A few years ago Caleb bought me a collection of vintage housekeeping books. I love everything about them. The titles, the language, the illustrations, the design. I love revisiting an era when sewing, cooking, gardening, and needle crafting were implied in a well rounded education. I love that there is so much to know about the topic of housekeeping that one could read book after book and still have something to learn. And most of all, I love that there are so many of these books.
Heloise's Helpful Hints is helpful and hilarious, with chapters entitled, "Out, Dratted Spots!" and, "So, Sew!" Heloise is sassy and informative and adorably reflects all of the complexity and simplicity of the 1960's.
Chapter 1, "Kitchen Corner", begins:
"To be surer of saving on grocery bills, never go to the market hungry! Always shop immediately after breakfast or lunch. With your stomach filled, you will not be nearly so tempted to buy condiments, luxury items and fancy foodstuffs...it's all psychological, but it works as a moneys stretcher, instead of a tummy stretcher."
And let's be honest - nobody wants their grocery shopping to be a tummy stretcher, except maybe between the months of November and January when we throw caution to the wind and go ahead and buy the summer sausage and Irish cream and Dubliner cheese we avoid during the rest of the year. I'm still trying to recover. My clothes and scale say otherwise; the point is, we're with Heloise! We don't want shopping hungry to could our judgment and stretch our tummies.
After a bit (and I mean it in the comedic sense) about whether or not you should tell your husband how much you paid for the ham he's enjoying, she says, most insightfully, I think, "Why should you? Your husband won't feel guilty. He will leave the table, his tummy will be full, he will read his paper or watch TV. You will be doing dishes. Think about that wonderful slice of ham then. It helps!"
Further on the subject of grocery budgets, Heloise tells us, "If it is agreed that $30 a week is your allowance for groceries...be sure it's really spent for food. Cigarettes, school supplies, aspirin, beer and cough syrup are not food." Sound advice. I'll have to remind myself in the future that school supplies, while important, are not nutritive.
Can I tell you how much I love the fact that Heloise included a personal care chapter in her housekeeping book? As if personal care and housekeeping are not, as many of us are busy and harried and overwhelmed enough to believe, mutually exclusive?! Heloise says, "Sure, you have time for a manicure! I suggest that women break up all their backbreaking jobs around the house into three or four sessions and work in a little beauty treatment too! Then everything will get done without any strain...Between the jobs of answering the telephone and doing the laundry and dishes, take the old polish off. Later file one hand or both according to the amount of time you have. Then, later, use that cuticle remover and get the hangnails...Eventually, you will have a complete manicure."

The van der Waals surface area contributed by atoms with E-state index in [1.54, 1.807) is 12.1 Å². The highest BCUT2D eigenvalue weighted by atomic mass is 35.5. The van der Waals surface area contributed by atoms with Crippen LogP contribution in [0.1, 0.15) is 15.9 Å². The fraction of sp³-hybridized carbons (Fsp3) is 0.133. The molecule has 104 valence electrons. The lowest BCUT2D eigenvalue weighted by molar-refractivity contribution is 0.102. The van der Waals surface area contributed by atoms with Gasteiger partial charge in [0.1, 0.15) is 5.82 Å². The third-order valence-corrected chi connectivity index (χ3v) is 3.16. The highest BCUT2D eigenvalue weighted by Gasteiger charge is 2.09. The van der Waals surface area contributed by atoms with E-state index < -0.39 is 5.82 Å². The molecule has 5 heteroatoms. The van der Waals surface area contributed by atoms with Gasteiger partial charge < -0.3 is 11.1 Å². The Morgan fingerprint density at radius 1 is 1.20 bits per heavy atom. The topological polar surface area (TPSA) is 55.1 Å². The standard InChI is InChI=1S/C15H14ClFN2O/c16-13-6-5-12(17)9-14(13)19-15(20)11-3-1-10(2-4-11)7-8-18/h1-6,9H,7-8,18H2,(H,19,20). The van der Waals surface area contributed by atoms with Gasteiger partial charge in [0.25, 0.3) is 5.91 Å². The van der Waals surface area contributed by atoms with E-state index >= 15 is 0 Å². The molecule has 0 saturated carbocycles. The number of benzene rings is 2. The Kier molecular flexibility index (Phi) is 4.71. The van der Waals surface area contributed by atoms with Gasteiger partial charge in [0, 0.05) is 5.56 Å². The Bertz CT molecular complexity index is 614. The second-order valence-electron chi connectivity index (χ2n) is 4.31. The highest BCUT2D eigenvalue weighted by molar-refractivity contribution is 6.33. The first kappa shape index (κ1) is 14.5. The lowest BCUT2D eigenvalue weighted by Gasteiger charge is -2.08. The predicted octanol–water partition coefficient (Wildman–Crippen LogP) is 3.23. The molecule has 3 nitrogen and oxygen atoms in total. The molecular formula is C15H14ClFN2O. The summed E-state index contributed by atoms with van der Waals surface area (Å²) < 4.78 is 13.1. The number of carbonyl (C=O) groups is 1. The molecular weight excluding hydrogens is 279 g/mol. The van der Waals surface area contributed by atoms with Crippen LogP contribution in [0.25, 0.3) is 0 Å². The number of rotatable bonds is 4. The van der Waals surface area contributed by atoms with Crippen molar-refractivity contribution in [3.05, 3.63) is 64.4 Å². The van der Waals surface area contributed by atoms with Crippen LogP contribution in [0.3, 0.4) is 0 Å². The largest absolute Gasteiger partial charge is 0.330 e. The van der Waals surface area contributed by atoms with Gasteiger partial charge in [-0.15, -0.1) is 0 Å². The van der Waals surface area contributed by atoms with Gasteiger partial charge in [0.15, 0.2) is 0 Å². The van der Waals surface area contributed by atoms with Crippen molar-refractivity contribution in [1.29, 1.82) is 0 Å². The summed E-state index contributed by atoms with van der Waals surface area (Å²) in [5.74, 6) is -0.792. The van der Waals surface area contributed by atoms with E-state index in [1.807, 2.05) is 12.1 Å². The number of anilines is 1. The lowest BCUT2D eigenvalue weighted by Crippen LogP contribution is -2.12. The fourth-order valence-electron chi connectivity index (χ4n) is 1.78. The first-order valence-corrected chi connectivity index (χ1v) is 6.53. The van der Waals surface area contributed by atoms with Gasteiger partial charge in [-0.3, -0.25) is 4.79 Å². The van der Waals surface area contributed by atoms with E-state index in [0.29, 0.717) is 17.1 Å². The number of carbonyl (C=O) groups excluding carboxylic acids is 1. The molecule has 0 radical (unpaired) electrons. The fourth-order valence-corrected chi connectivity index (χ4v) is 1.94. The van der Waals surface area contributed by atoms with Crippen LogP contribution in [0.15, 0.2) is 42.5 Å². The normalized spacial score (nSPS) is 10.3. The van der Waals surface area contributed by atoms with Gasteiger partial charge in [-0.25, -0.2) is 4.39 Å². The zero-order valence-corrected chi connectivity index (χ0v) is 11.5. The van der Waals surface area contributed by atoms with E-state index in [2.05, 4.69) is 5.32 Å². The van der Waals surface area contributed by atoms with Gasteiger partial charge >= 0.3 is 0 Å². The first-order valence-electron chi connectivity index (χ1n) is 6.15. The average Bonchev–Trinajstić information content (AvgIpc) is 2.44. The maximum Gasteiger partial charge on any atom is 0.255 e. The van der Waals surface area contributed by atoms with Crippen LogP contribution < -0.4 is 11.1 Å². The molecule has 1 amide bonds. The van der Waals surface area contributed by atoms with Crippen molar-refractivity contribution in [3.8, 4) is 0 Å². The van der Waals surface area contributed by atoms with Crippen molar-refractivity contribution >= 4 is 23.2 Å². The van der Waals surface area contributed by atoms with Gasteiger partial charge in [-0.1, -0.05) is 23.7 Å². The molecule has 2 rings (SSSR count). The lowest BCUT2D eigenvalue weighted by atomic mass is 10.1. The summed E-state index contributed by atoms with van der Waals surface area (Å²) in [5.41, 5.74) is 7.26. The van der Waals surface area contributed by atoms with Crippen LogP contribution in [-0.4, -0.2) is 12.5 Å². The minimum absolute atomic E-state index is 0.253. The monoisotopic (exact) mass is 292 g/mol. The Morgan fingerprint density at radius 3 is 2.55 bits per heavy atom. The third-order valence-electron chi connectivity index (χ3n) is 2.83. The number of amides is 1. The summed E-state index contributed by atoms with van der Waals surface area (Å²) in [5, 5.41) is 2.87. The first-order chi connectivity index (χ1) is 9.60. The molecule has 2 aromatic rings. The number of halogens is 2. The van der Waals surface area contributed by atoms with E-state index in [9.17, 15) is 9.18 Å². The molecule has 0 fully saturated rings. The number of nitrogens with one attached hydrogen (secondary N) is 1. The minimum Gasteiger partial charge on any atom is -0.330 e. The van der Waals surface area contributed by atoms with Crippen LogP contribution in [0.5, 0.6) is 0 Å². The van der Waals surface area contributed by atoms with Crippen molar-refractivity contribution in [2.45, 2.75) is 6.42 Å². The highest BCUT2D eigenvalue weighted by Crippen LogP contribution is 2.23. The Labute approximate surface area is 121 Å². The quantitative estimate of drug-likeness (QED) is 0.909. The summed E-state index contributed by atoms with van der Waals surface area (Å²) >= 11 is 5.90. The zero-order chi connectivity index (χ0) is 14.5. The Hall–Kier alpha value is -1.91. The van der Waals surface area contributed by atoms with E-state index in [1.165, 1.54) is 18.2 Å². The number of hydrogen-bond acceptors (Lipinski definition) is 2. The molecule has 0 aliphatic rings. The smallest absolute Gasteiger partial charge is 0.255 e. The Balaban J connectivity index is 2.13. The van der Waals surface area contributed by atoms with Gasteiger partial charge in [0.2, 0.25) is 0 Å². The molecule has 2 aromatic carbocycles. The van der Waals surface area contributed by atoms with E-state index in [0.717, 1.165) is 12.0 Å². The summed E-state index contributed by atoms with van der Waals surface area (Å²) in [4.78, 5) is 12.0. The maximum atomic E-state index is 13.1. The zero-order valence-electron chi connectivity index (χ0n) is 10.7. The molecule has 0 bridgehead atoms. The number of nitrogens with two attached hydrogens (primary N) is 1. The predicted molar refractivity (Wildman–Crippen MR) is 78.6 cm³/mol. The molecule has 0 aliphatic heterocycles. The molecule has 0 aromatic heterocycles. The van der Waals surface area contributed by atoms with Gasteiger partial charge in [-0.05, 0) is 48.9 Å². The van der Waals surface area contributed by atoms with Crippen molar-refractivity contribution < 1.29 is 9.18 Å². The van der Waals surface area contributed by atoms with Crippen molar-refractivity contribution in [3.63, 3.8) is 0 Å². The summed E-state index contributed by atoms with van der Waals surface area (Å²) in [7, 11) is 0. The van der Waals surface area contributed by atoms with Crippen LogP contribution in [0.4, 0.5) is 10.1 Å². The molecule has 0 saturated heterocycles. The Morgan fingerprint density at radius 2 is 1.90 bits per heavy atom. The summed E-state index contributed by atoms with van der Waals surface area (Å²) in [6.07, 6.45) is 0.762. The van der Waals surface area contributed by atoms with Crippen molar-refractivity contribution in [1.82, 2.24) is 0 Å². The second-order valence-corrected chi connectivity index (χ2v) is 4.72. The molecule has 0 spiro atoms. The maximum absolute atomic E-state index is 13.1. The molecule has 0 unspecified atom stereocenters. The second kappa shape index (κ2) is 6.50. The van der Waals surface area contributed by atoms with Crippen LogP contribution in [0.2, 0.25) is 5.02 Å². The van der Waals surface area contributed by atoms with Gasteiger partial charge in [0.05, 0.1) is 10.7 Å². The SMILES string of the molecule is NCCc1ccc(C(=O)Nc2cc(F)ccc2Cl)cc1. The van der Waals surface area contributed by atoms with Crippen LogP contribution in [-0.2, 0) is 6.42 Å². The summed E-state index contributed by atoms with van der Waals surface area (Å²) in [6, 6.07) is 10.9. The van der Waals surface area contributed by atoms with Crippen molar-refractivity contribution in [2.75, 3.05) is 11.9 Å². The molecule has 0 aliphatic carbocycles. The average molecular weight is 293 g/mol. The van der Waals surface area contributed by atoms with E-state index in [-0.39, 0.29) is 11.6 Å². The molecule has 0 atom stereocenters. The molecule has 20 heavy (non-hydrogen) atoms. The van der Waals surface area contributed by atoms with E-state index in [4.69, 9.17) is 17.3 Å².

The Better Homes and Gardens Decorating Book is one of my favorites. In addition to priceless photos of amazing 60's home design, the book contains invaluable information about scale, balance, color, furniture arrangement. I think my favorite tip is to arrange furniture in a way that naturally directs the flow of traffic: traffic should move around furniture groupings, not through them.
Amy Vanderbilt's complete Cookbook, published in 1961. Oh yeah, with drawings by Andrew Warhol. For real. This copy is full of newspaper clippings on various housekeeping topics, like "How to take care of woolens" and "Hints are given about paint rolling".
If you need a recipe for Bacon And Liverwurst Canapes, this book has got it. Tuna Rice Casserole, too.
Ahhh, Betty Crocker. Where would be without her to teach us how to bake bread and chocolate chip cookies and handle poultry? My sister-in-law gave me this edition, published in 1937. Looking through the worn leaves and reading recipes that call for ingredients the FDA no longer approves of is like going back in time. And it's my favorite favorite color.
Each of these books holds a history lesson all its own. Somewhere between the Walt Disney version and the Mad Men version of the midcentury housewife is the real thing - women like my grandmothers, who raised 5 and 6 kids, women who held onto their personhood in the midst of tragedy, hardship, joy, and success. Women who made Barbie clothes for their granddaughters and taught their daughters how to make a great pot roast and the perfect mashed potatoes. Women who were artistic, and creative, and who exercised their ingenuity to make their families' lives more beautiful. Women like me who shopped on a budget, tried to find some time to paint their nails, and needed to be reminded that smoking in bed is an extreme fire hazard. Okay, maybe not that last one.
But it is nice to remember, on those days when I feel invisible and wonder if all these little things I'm doing will add up to anything, that, across decades and eras and miles, ladies like Heloise and Elinor and Amy and Betty and Mildred and Cleone and Dot and me ... we're all in it together.